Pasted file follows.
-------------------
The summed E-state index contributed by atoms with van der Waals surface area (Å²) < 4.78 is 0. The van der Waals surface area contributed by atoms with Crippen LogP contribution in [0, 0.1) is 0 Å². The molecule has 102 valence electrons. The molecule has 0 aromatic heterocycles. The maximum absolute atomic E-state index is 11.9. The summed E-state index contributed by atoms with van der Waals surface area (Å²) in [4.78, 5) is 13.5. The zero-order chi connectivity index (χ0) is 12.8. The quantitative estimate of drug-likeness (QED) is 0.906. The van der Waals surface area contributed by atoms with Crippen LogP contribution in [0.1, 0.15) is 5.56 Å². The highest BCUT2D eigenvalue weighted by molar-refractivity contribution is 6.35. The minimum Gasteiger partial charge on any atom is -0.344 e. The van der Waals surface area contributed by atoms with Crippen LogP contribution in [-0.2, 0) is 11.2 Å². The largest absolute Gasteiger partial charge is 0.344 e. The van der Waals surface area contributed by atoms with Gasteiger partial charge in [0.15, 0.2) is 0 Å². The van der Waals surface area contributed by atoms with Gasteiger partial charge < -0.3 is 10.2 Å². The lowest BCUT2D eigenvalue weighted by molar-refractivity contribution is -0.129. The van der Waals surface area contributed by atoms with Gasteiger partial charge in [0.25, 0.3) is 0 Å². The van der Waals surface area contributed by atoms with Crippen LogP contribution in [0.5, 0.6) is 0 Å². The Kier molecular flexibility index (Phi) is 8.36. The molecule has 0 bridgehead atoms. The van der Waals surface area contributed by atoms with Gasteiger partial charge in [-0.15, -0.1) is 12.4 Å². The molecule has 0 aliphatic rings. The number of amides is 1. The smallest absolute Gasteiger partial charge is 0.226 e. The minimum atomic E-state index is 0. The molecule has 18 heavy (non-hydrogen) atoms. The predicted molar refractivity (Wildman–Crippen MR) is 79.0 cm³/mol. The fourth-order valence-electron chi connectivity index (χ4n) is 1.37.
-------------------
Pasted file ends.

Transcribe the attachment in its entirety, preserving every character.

The summed E-state index contributed by atoms with van der Waals surface area (Å²) < 4.78 is 0. The van der Waals surface area contributed by atoms with Crippen LogP contribution in [0, 0.1) is 0 Å². The molecule has 102 valence electrons. The molecule has 0 aromatic heterocycles. The maximum absolute atomic E-state index is 11.9. The summed E-state index contributed by atoms with van der Waals surface area (Å²) in [4.78, 5) is 13.5. The zero-order chi connectivity index (χ0) is 12.8. The quantitative estimate of drug-likeness (QED) is 0.906. The van der Waals surface area contributed by atoms with Crippen LogP contribution in [0.1, 0.15) is 5.56 Å². The highest BCUT2D eigenvalue weighted by molar-refractivity contribution is 6.35. The minimum Gasteiger partial charge on any atom is -0.344 e. The van der Waals surface area contributed by atoms with Crippen LogP contribution in [-0.2, 0) is 11.2 Å². The largest absolute Gasteiger partial charge is 0.344 e. The van der Waals surface area contributed by atoms with Gasteiger partial charge in [0.15, 0.2) is 0 Å². The van der Waals surface area contributed by atoms with Gasteiger partial charge < -0.3 is 10.2 Å². The lowest BCUT2D eigenvalue weighted by molar-refractivity contribution is -0.129. The van der Waals surface area contributed by atoms with Gasteiger partial charge in [0.25, 0.3) is 0 Å². The van der Waals surface area contributed by atoms with Crippen LogP contribution in [0.5, 0.6) is 0 Å². The Kier molecular flexibility index (Phi) is 8.36. The molecule has 0 bridgehead atoms. The van der Waals surface area contributed by atoms with Gasteiger partial charge in [-0.15, -0.1) is 12.4 Å². The molecule has 0 aliphatic rings. The number of amides is 1. The smallest absolute Gasteiger partial charge is 0.226 e. The minimum atomic E-state index is 0. The molecule has 18 heavy (non-hydrogen) atoms. The predicted molar refractivity (Wildman–Crippen MR) is 79.0 cm³/mol. The fourth-order valence-electron chi connectivity index (χ4n) is 1.37.